28 September 2012
215×136 mm, 192 pp.
In his second collection of short stories, Mike McCormack joins head andheart in a series of tales which weave a fluid vision of a world morphing between the real and the hyperreal.
Amid much hollow laughter a prisoner is drawn from his cell in the middle of the night to play a video game; two rural guards ponder the security threat posed by the only man in Ireland not to have written his memoirs; a child tries to offset his destiny as a serial killer by petitioning his father for a beating; a late night American cop show becomes a savage analysis of a faltering marriage in the west of Ireland; two men turn up at the door of a slacker to give him news of his death and recruit him to some mysterious surveillance mission; an older brother worries about the health of his younger sibling; the prodigal son returns to reveal the fear and hypocrisy which lies at the heart of his brothers life.
In twelve stories McCormack’s characters find themselves trying to hold onto their identities in a world where love is too often and too easily obscured.
MIKE MCCORMACK was born in 1965 and comes from the west of Ireland. He is the author of a collection of short stories,Getting it in the Head(1996), and two novels,Crowe’s Requiem(1998) andNotes from a Coma(2005). In 1996 McCormack was awarded the Rooney Prize for Literature.Getting it in the Headwas chosen as New York Times Notable Book of the Year in 1998. In 2006Notes from a Comawas shortlisted for the Irish Book of the Year Award. He has received several Arts Council Awards and in 2007 he was awarded a Civitella Ranieri Fellowship. The author currently lives in Galway.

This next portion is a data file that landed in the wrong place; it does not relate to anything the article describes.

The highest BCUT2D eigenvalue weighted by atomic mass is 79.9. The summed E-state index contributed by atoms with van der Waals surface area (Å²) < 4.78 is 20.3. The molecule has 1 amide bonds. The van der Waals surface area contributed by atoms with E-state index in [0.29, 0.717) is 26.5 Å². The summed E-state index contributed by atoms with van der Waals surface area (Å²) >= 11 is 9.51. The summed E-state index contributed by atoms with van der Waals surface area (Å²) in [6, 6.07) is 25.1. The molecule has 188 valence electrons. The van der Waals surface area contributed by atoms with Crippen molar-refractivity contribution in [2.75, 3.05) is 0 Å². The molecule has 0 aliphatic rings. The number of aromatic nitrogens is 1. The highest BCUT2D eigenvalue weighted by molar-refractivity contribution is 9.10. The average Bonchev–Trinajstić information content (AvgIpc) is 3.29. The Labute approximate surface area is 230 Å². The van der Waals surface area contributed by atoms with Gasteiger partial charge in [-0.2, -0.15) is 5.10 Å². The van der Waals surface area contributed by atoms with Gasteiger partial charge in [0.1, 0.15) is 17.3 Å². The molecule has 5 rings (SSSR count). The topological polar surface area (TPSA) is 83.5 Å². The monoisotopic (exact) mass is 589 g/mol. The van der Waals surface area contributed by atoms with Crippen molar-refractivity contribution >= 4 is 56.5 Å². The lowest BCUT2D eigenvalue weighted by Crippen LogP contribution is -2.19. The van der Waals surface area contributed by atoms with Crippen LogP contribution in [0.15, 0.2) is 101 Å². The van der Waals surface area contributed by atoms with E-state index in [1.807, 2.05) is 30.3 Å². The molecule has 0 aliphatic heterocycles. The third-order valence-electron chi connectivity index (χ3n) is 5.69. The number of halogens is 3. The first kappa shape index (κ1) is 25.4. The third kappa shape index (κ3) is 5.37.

PRAISE FOR THE AUTHOR
‘A cross betweenNineteen Eighty FourandThe X-Files… Combineschillingly credible scenarios with acerbic ‘political commentary …Powerfully imagined … Richly inventive and forcefully ironic,Notes From a Comaestablishes McCormack as one of the most original and important voices in contemporary Irish fiction’ –the Irish Times
‘A mordant yet funny fable for our times, rich in contemporary culturalreferences’ –Sunday Independent
‘Of the many memorable Irish fictional debuts of the past decade, fewimpressed more than Mike McCormack’s 1996 short-story collectionGetting it in the Head.’ – The Irish Times
‘A satisfying, thought-provoking read’ – Big Issue ‘Imaginative and highlyoriginal’ –Irish Independent
‘The greatest Irish novel of the decade just ended was Galway-based Mike McCormack’sNotes From a Coma’ – The Irish Times
Click herefor a fascinating interview with the author himself.